The report contains another type of inconsistency from a type of bias that is less obvious. The bias is that the public oversight provided by local school boards over traditional public schools is more effective than the public oversight offered by charter school authorizers. The only potential explanation for this special treatment provided in the report is claiming these schools have their public oversight provided through “democratic accountability” and are “inherently more accountable to the people.” Although the report notes some of the limits of this type of accountability — school board elections are notorious for their pitiful turnouts, for example — it never explains why this type of oversight should be preferred. There may be good reasons to be biased towards school board governance in this way, but the report does not explain them.
This bias become more apparent when considering the rationale provided in the report’s conclusion for increasing regulations of charter schools. It simply declares: “[T]he costs of failure are too great.” Considering that almost 90% of students in Michigan attend public schools run by local school boards, the potential costs of failure from these schools far surpasses those that could result from insufficient public oversight of charter schools.
To be fair, the focus of the report is on charter schools, and a discussion of conventional public school oversight might be beyond its scope. But because so many of the concerns the report raises apply equally to conventional public schools and their boards, this omission implies that charter schools should be subjected to higher standards. The report does not address this issue or explain why charters should be held to these different standards.
For instance, the report tries to identify a shortcoming of state regulations of charter school authorizers, pointing out that there are not “legally-binding performance or quality standards that an authorizer must meet.” It also says that the state has only a “limited” role in providing oversight of charter school academic performance, because “it is up to the schools and the authorizers to interpret [standardized tests] results and take action.” If these problems affect authorizers, they equally affect school boards.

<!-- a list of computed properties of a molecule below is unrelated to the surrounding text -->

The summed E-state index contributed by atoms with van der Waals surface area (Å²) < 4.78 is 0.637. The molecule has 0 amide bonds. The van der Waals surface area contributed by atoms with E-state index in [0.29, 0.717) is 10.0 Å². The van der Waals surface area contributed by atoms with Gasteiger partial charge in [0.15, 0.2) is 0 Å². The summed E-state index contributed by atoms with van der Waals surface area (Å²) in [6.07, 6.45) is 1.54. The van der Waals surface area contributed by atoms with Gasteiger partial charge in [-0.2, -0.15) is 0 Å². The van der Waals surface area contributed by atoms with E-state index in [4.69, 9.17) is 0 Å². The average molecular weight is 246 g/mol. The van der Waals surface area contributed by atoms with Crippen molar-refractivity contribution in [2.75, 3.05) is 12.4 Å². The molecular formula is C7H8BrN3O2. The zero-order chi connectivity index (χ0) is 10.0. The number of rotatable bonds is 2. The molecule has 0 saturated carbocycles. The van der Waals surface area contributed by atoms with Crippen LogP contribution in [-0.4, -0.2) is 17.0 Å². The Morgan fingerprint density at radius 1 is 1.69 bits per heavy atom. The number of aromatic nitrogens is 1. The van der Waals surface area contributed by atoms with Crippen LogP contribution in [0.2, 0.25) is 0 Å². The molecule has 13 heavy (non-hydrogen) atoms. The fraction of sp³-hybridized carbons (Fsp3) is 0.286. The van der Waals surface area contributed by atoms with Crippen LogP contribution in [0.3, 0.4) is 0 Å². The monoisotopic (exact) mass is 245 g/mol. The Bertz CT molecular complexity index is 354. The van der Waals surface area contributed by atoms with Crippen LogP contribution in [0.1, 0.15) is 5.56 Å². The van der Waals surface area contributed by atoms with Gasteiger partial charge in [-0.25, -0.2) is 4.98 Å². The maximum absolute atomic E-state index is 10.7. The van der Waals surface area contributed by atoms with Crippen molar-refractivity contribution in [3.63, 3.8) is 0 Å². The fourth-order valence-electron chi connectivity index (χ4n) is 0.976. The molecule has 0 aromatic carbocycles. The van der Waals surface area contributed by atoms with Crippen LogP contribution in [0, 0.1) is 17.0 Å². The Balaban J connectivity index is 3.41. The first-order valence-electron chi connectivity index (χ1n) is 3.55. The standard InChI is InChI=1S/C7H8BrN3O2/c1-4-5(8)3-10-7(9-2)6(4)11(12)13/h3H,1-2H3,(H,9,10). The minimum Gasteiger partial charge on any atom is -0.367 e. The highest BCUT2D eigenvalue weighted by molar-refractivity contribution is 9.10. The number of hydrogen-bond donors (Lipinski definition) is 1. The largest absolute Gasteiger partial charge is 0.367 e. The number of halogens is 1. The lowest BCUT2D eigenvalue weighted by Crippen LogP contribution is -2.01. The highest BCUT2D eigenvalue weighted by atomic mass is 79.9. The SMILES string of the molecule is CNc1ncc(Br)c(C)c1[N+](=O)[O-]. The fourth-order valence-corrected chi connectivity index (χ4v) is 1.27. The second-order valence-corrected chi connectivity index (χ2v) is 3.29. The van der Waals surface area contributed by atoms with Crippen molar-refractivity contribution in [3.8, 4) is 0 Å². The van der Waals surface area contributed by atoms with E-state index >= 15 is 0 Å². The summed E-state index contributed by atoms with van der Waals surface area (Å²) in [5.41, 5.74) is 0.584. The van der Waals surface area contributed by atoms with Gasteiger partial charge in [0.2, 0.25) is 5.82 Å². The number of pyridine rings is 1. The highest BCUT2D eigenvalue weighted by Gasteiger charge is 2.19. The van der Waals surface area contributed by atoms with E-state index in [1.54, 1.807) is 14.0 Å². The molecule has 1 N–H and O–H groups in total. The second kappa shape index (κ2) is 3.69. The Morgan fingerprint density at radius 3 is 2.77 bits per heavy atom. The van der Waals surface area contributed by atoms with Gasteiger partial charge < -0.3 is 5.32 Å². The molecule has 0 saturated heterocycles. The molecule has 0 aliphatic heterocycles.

In fact, there are whole passages of the report where the term “school board” could be substituted for “authorizer” or “charter school” and every detail would remain true. Consider the following edited passage:
School boards are subjected to limited oversight from the state government (state actors have authority to close low-performing schools). How well school boards oversee their schools by holding them accountable for meeting legal requirements and performance goals depends on the school board. It is difficult to paint with broad brush strokes as it applies to assessing the efforts of Michigan’s school boards to ensure accountability of the schools they operate because of the number of school districts and assortment of those entities. Some public schools are indeed subject to intense oversight from their school boards with systems of clear rewards and sanctions.
There is nothing inaccurate about the passage as written, but it was originally purposed as part of the argument used in the report for creating more regulations for charter schools. What appears here is only slightly modified.
Without explaining why this is necessary, the report sets higher standards for one set of public schools than for another. It says that public oversight of charter schools must focus on outcomes. Given that the report notes that charter schools are subject to all the same outcome-based accountability standards that traditional public schools are, the report is either recommending a new and higher standard exclusively for charters or an additional focus on outcomes that should apply equally to all public schools. If there is a rationale for making charter schools alone meet these higher standards, the report does not provide it.
In arguing that state bureaucrats and state statutes should have more authority over charter school authorizers, the report says that “oversight without the threat of sanctions is just monitoring” and “accountability with clear roles for state actors and explicit expectations and sanctions for authorizers is needed.” Public school boards rarely face sanctions from state officials. So, if the state is only “monitoring” charter schools and their authorizers, it’s also only monitoring all the rest of the public schools, too. If the former is a problem, the latter should be an even larger one.
 Ibid., 30, 50.
 Ibid., 58.
 Ibid., 44.
 Ibid., 29.
 Ibid., 50.
 Ibid., 51-52.
 Ibid., 21.
 Ibid., ix, x.